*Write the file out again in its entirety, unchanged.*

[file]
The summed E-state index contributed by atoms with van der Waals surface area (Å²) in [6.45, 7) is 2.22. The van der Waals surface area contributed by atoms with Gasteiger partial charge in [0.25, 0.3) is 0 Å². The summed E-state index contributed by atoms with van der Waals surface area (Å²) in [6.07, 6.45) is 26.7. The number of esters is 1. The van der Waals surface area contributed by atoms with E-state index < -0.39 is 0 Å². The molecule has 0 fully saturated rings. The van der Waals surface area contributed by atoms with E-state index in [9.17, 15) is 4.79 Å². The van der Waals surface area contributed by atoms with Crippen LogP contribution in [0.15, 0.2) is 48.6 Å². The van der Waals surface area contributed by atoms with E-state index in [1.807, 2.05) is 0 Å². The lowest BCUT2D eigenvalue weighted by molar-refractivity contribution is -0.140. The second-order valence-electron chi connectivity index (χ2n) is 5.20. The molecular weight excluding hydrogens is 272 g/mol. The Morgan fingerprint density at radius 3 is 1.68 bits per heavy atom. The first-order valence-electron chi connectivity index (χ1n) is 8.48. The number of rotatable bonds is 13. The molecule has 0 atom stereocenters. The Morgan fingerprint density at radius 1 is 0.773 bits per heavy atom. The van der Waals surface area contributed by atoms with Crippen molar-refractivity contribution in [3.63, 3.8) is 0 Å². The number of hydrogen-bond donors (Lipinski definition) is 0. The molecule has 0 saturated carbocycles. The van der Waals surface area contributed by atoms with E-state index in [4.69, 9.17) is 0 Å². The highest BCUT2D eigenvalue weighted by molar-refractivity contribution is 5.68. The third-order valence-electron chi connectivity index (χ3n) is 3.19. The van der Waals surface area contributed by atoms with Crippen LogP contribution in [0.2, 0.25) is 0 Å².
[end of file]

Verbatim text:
The summed E-state index contributed by atoms with van der Waals surface area (Å²) in [6.45, 7) is 2.22. The van der Waals surface area contributed by atoms with Gasteiger partial charge in [0.25, 0.3) is 0 Å². The summed E-state index contributed by atoms with van der Waals surface area (Å²) in [6.07, 6.45) is 26.7. The number of esters is 1. The van der Waals surface area contributed by atoms with E-state index < -0.39 is 0 Å². The molecule has 0 fully saturated rings. The van der Waals surface area contributed by atoms with E-state index in [9.17, 15) is 4.79 Å². The van der Waals surface area contributed by atoms with Crippen LogP contribution in [0.15, 0.2) is 48.6 Å². The van der Waals surface area contributed by atoms with E-state index in [1.807, 2.05) is 0 Å². The lowest BCUT2D eigenvalue weighted by molar-refractivity contribution is -0.140. The second-order valence-electron chi connectivity index (χ2n) is 5.20. The molecular weight excluding hydrogens is 272 g/mol. The Morgan fingerprint density at radius 3 is 1.68 bits per heavy atom. The first-order valence-electron chi connectivity index (χ1n) is 8.48. The number of rotatable bonds is 13. The molecule has 0 atom stereocenters. The Morgan fingerprint density at radius 1 is 0.773 bits per heavy atom. The van der Waals surface area contributed by atoms with Crippen molar-refractivity contribution in [3.63, 3.8) is 0 Å². The number of hydrogen-bond donors (Lipinski definition) is 0. The molecule has 0 saturated carbocycles. The van der Waals surface area contributed by atoms with E-state index in [4.69, 9.17) is 0 Å². The highest BCUT2D eigenvalue weighted by molar-refractivity contribution is 5.68. The third-order valence-electron chi connectivity index (χ3n) is 3.19. The van der Waals surface area contributed by atoms with Crippen LogP contribution in [0.2, 0.25) is 0 Å².